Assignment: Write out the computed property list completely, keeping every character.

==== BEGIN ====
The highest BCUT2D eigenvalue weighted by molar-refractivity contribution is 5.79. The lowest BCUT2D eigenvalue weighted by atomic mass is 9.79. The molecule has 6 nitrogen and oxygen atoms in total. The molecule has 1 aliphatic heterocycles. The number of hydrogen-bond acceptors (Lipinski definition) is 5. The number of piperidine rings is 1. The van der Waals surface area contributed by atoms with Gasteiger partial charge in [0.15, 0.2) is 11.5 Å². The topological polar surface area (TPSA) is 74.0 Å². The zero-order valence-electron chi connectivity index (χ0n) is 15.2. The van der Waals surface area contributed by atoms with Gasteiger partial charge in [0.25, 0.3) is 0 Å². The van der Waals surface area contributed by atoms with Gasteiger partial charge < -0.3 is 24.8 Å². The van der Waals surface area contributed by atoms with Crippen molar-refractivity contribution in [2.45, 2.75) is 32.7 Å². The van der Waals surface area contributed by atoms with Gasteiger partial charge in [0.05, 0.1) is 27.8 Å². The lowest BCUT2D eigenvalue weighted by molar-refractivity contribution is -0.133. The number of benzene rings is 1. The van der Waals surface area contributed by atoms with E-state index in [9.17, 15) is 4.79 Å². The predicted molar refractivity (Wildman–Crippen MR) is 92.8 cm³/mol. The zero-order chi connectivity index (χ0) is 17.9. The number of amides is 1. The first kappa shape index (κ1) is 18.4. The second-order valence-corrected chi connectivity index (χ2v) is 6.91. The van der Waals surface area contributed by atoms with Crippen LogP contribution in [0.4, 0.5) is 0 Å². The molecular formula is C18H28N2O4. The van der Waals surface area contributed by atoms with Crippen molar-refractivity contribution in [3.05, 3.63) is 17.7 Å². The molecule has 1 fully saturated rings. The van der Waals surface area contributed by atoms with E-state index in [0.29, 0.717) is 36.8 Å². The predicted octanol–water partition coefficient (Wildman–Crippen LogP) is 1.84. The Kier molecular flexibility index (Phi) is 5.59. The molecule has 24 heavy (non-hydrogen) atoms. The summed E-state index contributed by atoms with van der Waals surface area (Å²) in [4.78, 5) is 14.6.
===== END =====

The highest BCUT2D eigenvalue weighted by molar-refractivity contribution is 5.79. The lowest BCUT2D eigenvalue weighted by atomic mass is 9.79. The molecule has 6 nitrogen and oxygen atoms in total. The molecule has 1 aliphatic heterocycles. The number of hydrogen-bond acceptors (Lipinski definition) is 5. The number of piperidine rings is 1. The van der Waals surface area contributed by atoms with Gasteiger partial charge in [0.15, 0.2) is 11.5 Å². The topological polar surface area (TPSA) is 74.0 Å². The zero-order valence-electron chi connectivity index (χ0n) is 15.2. The van der Waals surface area contributed by atoms with Gasteiger partial charge in [0.25, 0.3) is 0 Å². The van der Waals surface area contributed by atoms with Gasteiger partial charge < -0.3 is 24.8 Å². The van der Waals surface area contributed by atoms with Crippen molar-refractivity contribution in [2.45, 2.75) is 32.7 Å². The van der Waals surface area contributed by atoms with Gasteiger partial charge in [0.05, 0.1) is 27.8 Å². The lowest BCUT2D eigenvalue weighted by molar-refractivity contribution is -0.133. The number of benzene rings is 1. The van der Waals surface area contributed by atoms with E-state index in [9.17, 15) is 4.79 Å². The predicted molar refractivity (Wildman–Crippen MR) is 92.8 cm³/mol. The zero-order chi connectivity index (χ0) is 17.9. The number of amides is 1. The first kappa shape index (κ1) is 18.4. The second-order valence-corrected chi connectivity index (χ2v) is 6.91. The van der Waals surface area contributed by atoms with Crippen LogP contribution in [0.4, 0.5) is 0 Å². The molecular formula is C18H28N2O4. The van der Waals surface area contributed by atoms with Crippen molar-refractivity contribution in [3.05, 3.63) is 17.7 Å². The molecule has 1 fully saturated rings. The van der Waals surface area contributed by atoms with E-state index in [0.29, 0.717) is 36.8 Å². The predicted octanol–water partition coefficient (Wildman–Crippen LogP) is 1.84. The Kier molecular flexibility index (Phi) is 5.59. The molecule has 24 heavy (non-hydrogen) atoms. The summed E-state index contributed by atoms with van der Waals surface area (Å²) in [4.78, 5) is 14.6.